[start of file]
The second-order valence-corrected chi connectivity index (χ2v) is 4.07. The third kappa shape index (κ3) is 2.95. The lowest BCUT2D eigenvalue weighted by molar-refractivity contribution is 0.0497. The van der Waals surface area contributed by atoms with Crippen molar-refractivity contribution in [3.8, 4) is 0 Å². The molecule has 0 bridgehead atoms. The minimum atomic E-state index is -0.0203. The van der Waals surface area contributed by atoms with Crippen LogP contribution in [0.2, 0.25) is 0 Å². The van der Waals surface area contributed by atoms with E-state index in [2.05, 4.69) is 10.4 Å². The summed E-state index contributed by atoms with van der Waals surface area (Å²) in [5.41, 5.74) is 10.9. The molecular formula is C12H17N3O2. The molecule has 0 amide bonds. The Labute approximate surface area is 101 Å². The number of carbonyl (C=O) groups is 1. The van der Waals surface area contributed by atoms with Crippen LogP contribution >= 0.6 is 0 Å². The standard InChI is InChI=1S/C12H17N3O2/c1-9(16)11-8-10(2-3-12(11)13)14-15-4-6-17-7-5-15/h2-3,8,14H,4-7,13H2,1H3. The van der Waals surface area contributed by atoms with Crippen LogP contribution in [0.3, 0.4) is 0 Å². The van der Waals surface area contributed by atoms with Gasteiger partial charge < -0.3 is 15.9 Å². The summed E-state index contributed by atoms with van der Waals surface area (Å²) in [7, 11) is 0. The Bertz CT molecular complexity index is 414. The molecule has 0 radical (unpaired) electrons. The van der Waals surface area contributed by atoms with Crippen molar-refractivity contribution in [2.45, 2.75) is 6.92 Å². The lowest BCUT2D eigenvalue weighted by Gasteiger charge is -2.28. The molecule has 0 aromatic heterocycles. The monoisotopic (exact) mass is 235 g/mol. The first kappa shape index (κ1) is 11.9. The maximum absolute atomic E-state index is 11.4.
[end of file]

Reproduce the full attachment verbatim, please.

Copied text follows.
The second-order valence-corrected chi connectivity index (χ2v) is 4.07. The third kappa shape index (κ3) is 2.95. The lowest BCUT2D eigenvalue weighted by molar-refractivity contribution is 0.0497. The van der Waals surface area contributed by atoms with Crippen molar-refractivity contribution in [3.8, 4) is 0 Å². The molecule has 0 bridgehead atoms. The minimum atomic E-state index is -0.0203. The van der Waals surface area contributed by atoms with Crippen LogP contribution in [0.2, 0.25) is 0 Å². The van der Waals surface area contributed by atoms with E-state index in [2.05, 4.69) is 10.4 Å². The summed E-state index contributed by atoms with van der Waals surface area (Å²) in [5.41, 5.74) is 10.9. The molecular formula is C12H17N3O2. The molecule has 0 amide bonds. The Labute approximate surface area is 101 Å². The number of carbonyl (C=O) groups is 1. The van der Waals surface area contributed by atoms with Crippen LogP contribution >= 0.6 is 0 Å². The standard InChI is InChI=1S/C12H17N3O2/c1-9(16)11-8-10(2-3-12(11)13)14-15-4-6-17-7-5-15/h2-3,8,14H,4-7,13H2,1H3. The van der Waals surface area contributed by atoms with Crippen LogP contribution in [0.3, 0.4) is 0 Å². The van der Waals surface area contributed by atoms with Gasteiger partial charge < -0.3 is 15.9 Å². The summed E-state index contributed by atoms with van der Waals surface area (Å²) in [7, 11) is 0. The Bertz CT molecular complexity index is 414. The molecule has 0 radical (unpaired) electrons. The van der Waals surface area contributed by atoms with Crippen molar-refractivity contribution in [2.45, 2.75) is 6.92 Å². The lowest BCUT2D eigenvalue weighted by Gasteiger charge is -2.28. The molecule has 0 aromatic heterocycles. The monoisotopic (exact) mass is 235 g/mol. The first kappa shape index (κ1) is 11.9. The maximum absolute atomic E-state index is 11.4.